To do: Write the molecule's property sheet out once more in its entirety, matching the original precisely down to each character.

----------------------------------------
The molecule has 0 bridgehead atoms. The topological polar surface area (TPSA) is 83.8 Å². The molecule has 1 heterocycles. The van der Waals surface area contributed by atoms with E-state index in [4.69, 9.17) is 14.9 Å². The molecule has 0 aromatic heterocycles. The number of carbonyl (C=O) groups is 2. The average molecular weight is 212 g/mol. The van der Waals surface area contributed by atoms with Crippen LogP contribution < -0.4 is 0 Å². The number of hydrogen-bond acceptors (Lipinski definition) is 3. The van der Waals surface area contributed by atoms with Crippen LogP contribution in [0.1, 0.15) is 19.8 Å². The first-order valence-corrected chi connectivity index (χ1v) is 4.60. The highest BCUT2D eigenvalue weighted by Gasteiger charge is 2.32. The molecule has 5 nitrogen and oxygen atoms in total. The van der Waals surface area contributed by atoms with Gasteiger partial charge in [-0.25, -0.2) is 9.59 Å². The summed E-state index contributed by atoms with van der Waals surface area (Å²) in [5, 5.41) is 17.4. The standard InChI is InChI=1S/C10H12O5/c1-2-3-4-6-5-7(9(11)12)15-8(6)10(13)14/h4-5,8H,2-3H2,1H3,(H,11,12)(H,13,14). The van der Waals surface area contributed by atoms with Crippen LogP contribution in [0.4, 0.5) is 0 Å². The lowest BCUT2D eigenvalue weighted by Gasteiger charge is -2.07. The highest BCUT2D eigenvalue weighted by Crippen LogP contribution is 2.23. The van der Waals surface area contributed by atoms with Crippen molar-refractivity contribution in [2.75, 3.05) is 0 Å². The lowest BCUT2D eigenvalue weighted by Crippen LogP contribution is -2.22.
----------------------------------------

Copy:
The molecule has 0 bridgehead atoms. The topological polar surface area (TPSA) is 83.8 Å². The molecule has 1 heterocycles. The van der Waals surface area contributed by atoms with E-state index in [4.69, 9.17) is 14.9 Å². The molecule has 0 aromatic heterocycles. The number of carbonyl (C=O) groups is 2. The average molecular weight is 212 g/mol. The van der Waals surface area contributed by atoms with Crippen LogP contribution < -0.4 is 0 Å². The number of hydrogen-bond acceptors (Lipinski definition) is 3. The van der Waals surface area contributed by atoms with Crippen LogP contribution in [0.1, 0.15) is 19.8 Å². The first-order valence-corrected chi connectivity index (χ1v) is 4.60. The highest BCUT2D eigenvalue weighted by Gasteiger charge is 2.32. The molecule has 5 nitrogen and oxygen atoms in total. The van der Waals surface area contributed by atoms with Gasteiger partial charge in [-0.25, -0.2) is 9.59 Å². The summed E-state index contributed by atoms with van der Waals surface area (Å²) in [5, 5.41) is 17.4. The standard InChI is InChI=1S/C10H12O5/c1-2-3-4-6-5-7(9(11)12)15-8(6)10(13)14/h4-5,8H,2-3H2,1H3,(H,11,12)(H,13,14). The van der Waals surface area contributed by atoms with Crippen LogP contribution in [0.4, 0.5) is 0 Å². The lowest BCUT2D eigenvalue weighted by Gasteiger charge is -2.07. The highest BCUT2D eigenvalue weighted by Crippen LogP contribution is 2.23. The van der Waals surface area contributed by atoms with Crippen molar-refractivity contribution in [2.75, 3.05) is 0 Å². The lowest BCUT2D eigenvalue weighted by Crippen LogP contribution is -2.22.